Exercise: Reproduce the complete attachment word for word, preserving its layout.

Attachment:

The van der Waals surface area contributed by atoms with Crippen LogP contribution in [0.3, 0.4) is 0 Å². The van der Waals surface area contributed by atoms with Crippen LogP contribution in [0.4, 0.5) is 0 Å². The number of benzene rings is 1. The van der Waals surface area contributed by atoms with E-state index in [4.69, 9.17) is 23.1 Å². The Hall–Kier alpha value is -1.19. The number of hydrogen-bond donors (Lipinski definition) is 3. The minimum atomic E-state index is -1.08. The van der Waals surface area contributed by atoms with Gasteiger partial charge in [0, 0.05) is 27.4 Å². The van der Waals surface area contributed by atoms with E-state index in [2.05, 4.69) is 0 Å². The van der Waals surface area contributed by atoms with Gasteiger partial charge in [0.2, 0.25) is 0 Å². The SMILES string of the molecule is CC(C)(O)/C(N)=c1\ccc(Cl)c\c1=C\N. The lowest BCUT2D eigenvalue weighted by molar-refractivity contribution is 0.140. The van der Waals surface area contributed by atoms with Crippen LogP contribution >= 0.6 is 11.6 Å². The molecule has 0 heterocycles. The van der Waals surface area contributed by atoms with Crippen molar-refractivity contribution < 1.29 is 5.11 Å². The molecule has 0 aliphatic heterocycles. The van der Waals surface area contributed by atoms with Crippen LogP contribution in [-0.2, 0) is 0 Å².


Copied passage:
The van der Waals surface area contributed by atoms with Crippen LogP contribution in [0.3, 0.4) is 0 Å². The van der Waals surface area contributed by atoms with Crippen LogP contribution in [0.4, 0.5) is 0 Å². The number of benzene rings is 1. The van der Waals surface area contributed by atoms with E-state index in [4.69, 9.17) is 23.1 Å². The Hall–Kier alpha value is -1.19. The number of hydrogen-bond donors (Lipinski definition) is 3. The minimum atomic E-state index is -1.08. The van der Waals surface area contributed by atoms with Gasteiger partial charge in [0, 0.05) is 27.4 Å². The van der Waals surface area contributed by atoms with E-state index in [2.05, 4.69) is 0 Å². The van der Waals surface area contributed by atoms with Gasteiger partial charge in [0.2, 0.25) is 0 Å². The SMILES string of the molecule is CC(C)(O)/C(N)=c1\ccc(Cl)c\c1=C\N. The lowest BCUT2D eigenvalue weighted by molar-refractivity contribution is 0.140. The van der Waals surface area contributed by atoms with Crippen LogP contribution >= 0.6 is 11.6 Å². The molecule has 0 heterocycles. The van der Waals surface area contributed by atoms with Crippen molar-refractivity contribution < 1.29 is 5.11 Å². The molecule has 0 aliphatic heterocycles. The van der Waals surface area contributed by atoms with Crippen LogP contribution in [-0.2, 0) is 0 Å².